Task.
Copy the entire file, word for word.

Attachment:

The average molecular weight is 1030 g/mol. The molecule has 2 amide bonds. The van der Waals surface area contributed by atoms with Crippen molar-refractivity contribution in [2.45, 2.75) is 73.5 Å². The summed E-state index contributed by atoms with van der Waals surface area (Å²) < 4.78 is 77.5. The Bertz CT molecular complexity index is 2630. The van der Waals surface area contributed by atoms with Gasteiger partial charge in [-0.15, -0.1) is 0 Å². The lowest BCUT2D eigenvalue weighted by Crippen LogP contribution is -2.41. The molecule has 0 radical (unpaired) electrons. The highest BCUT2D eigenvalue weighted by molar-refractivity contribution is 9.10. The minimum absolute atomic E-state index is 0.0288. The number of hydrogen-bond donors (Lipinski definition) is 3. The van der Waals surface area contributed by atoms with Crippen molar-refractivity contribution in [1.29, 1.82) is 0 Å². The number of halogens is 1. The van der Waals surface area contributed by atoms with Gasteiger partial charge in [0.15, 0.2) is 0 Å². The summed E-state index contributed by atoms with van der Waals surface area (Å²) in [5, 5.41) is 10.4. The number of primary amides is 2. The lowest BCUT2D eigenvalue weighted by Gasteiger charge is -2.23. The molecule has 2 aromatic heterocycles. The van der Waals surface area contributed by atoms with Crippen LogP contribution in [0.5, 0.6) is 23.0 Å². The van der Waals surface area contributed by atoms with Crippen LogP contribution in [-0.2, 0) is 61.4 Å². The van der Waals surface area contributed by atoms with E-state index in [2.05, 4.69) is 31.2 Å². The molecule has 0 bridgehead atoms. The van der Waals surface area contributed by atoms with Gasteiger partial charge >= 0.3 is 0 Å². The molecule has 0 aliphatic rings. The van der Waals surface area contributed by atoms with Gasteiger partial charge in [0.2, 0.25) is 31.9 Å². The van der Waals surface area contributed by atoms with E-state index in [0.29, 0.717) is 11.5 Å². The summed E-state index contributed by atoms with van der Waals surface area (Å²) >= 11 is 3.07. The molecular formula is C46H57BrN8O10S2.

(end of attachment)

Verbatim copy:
The average molecular weight is 1030 g/mol. The molecule has 2 amide bonds. The van der Waals surface area contributed by atoms with Crippen molar-refractivity contribution in [2.45, 2.75) is 73.5 Å². The summed E-state index contributed by atoms with van der Waals surface area (Å²) < 4.78 is 77.5. The Bertz CT molecular complexity index is 2630. The van der Waals surface area contributed by atoms with Gasteiger partial charge in [-0.15, -0.1) is 0 Å². The lowest BCUT2D eigenvalue weighted by Crippen LogP contribution is -2.41. The molecule has 0 radical (unpaired) electrons. The highest BCUT2D eigenvalue weighted by molar-refractivity contribution is 9.10. The minimum absolute atomic E-state index is 0.0288. The number of hydrogen-bond donors (Lipinski definition) is 3. The van der Waals surface area contributed by atoms with Crippen molar-refractivity contribution in [1.29, 1.82) is 0 Å². The number of halogens is 1. The van der Waals surface area contributed by atoms with Gasteiger partial charge in [0.15, 0.2) is 0 Å². The summed E-state index contributed by atoms with van der Waals surface area (Å²) in [5, 5.41) is 10.4. The number of primary amides is 2. The lowest BCUT2D eigenvalue weighted by Gasteiger charge is -2.23. The molecule has 2 aromatic heterocycles. The van der Waals surface area contributed by atoms with Crippen LogP contribution in [0.5, 0.6) is 23.0 Å². The van der Waals surface area contributed by atoms with Crippen LogP contribution in [-0.2, 0) is 61.4 Å². The van der Waals surface area contributed by atoms with E-state index in [2.05, 4.69) is 31.2 Å². The molecule has 0 bridgehead atoms. The van der Waals surface area contributed by atoms with Gasteiger partial charge >= 0.3 is 0 Å². The molecule has 0 aliphatic rings. The van der Waals surface area contributed by atoms with Gasteiger partial charge in [0.2, 0.25) is 31.9 Å². The van der Waals surface area contributed by atoms with E-state index in [0.29, 0.717) is 11.5 Å². The summed E-state index contributed by atoms with van der Waals surface area (Å²) >= 11 is 3.07. The molecular formula is C46H57BrN8O10S2.